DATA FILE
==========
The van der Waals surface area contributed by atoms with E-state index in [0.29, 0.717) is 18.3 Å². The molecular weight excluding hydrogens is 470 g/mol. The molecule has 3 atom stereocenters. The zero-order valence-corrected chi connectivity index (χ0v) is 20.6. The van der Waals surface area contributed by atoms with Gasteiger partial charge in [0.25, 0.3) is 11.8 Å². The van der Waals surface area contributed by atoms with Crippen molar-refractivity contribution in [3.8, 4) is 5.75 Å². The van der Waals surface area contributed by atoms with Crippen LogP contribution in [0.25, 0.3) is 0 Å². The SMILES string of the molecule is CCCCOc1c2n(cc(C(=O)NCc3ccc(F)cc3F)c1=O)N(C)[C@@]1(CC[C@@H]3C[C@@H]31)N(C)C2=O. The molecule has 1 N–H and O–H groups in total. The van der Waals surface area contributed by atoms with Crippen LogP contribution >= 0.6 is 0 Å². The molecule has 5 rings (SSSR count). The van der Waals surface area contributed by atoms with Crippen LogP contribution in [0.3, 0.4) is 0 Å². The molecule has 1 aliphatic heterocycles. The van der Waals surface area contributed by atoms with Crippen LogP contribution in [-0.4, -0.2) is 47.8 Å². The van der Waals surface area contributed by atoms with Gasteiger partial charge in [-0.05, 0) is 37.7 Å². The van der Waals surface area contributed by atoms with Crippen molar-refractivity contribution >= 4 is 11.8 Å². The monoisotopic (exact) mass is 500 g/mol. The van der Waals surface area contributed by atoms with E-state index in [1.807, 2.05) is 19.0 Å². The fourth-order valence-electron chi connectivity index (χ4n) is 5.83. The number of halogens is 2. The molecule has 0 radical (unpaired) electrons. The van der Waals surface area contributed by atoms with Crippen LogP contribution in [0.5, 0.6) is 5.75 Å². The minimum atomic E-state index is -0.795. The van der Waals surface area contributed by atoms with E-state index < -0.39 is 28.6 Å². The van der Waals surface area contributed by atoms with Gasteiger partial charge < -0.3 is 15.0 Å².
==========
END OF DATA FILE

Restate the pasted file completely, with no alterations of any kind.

The van der Waals surface area contributed by atoms with E-state index in [0.29, 0.717) is 18.3 Å². The molecular weight excluding hydrogens is 470 g/mol. The molecule has 3 atom stereocenters. The zero-order valence-corrected chi connectivity index (χ0v) is 20.6. The van der Waals surface area contributed by atoms with Gasteiger partial charge in [0.25, 0.3) is 11.8 Å². The van der Waals surface area contributed by atoms with Crippen molar-refractivity contribution in [3.8, 4) is 5.75 Å². The van der Waals surface area contributed by atoms with Crippen LogP contribution in [0.25, 0.3) is 0 Å². The SMILES string of the molecule is CCCCOc1c2n(cc(C(=O)NCc3ccc(F)cc3F)c1=O)N(C)[C@@]1(CC[C@@H]3C[C@@H]31)N(C)C2=O. The molecule has 1 N–H and O–H groups in total. The van der Waals surface area contributed by atoms with Crippen LogP contribution >= 0.6 is 0 Å². The molecule has 5 rings (SSSR count). The van der Waals surface area contributed by atoms with Crippen LogP contribution in [0.3, 0.4) is 0 Å². The molecule has 1 aliphatic heterocycles. The van der Waals surface area contributed by atoms with Crippen LogP contribution in [-0.4, -0.2) is 47.8 Å². The van der Waals surface area contributed by atoms with Gasteiger partial charge in [-0.05, 0) is 37.7 Å². The van der Waals surface area contributed by atoms with Crippen molar-refractivity contribution >= 4 is 11.8 Å². The monoisotopic (exact) mass is 500 g/mol. The van der Waals surface area contributed by atoms with E-state index in [1.807, 2.05) is 19.0 Å². The fourth-order valence-electron chi connectivity index (χ4n) is 5.83. The number of halogens is 2. The molecule has 0 radical (unpaired) electrons. The van der Waals surface area contributed by atoms with Crippen LogP contribution in [0.5, 0.6) is 5.75 Å². The minimum atomic E-state index is -0.795. The van der Waals surface area contributed by atoms with E-state index < -0.39 is 28.6 Å². The van der Waals surface area contributed by atoms with Gasteiger partial charge < -0.3 is 15.0 Å².